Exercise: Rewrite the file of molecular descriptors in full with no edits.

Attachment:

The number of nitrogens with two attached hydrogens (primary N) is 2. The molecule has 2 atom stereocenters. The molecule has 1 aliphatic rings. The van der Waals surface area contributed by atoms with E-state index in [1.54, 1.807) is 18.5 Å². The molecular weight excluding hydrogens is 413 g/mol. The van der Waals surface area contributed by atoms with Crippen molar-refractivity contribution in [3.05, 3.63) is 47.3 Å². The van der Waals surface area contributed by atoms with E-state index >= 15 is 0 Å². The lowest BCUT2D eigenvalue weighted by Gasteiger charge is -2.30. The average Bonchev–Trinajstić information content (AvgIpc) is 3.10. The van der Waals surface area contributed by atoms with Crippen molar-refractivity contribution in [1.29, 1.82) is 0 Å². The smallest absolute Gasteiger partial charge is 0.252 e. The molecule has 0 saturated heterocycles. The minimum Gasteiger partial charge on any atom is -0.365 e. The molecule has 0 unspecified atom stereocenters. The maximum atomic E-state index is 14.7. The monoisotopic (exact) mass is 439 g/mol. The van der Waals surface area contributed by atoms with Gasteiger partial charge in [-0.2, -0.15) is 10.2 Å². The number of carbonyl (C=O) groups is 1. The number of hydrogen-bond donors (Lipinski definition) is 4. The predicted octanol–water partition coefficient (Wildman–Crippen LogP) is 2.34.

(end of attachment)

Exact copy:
The number of nitrogens with two attached hydrogens (primary N) is 2. The molecule has 2 atom stereocenters. The molecule has 1 aliphatic rings. The van der Waals surface area contributed by atoms with E-state index in [1.54, 1.807) is 18.5 Å². The molecular weight excluding hydrogens is 413 g/mol. The van der Waals surface area contributed by atoms with Crippen molar-refractivity contribution in [3.05, 3.63) is 47.3 Å². The van der Waals surface area contributed by atoms with E-state index >= 15 is 0 Å². The lowest BCUT2D eigenvalue weighted by Gasteiger charge is -2.30. The average Bonchev–Trinajstić information content (AvgIpc) is 3.10. The van der Waals surface area contributed by atoms with Crippen molar-refractivity contribution in [1.29, 1.82) is 0 Å². The smallest absolute Gasteiger partial charge is 0.252 e. The molecule has 0 saturated heterocycles. The minimum Gasteiger partial charge on any atom is -0.365 e. The molecule has 0 unspecified atom stereocenters. The maximum atomic E-state index is 14.7. The monoisotopic (exact) mass is 439 g/mol. The van der Waals surface area contributed by atoms with Gasteiger partial charge in [-0.2, -0.15) is 10.2 Å². The number of carbonyl (C=O) groups is 1. The number of hydrogen-bond donors (Lipinski definition) is 4. The predicted octanol–water partition coefficient (Wildman–Crippen LogP) is 2.34.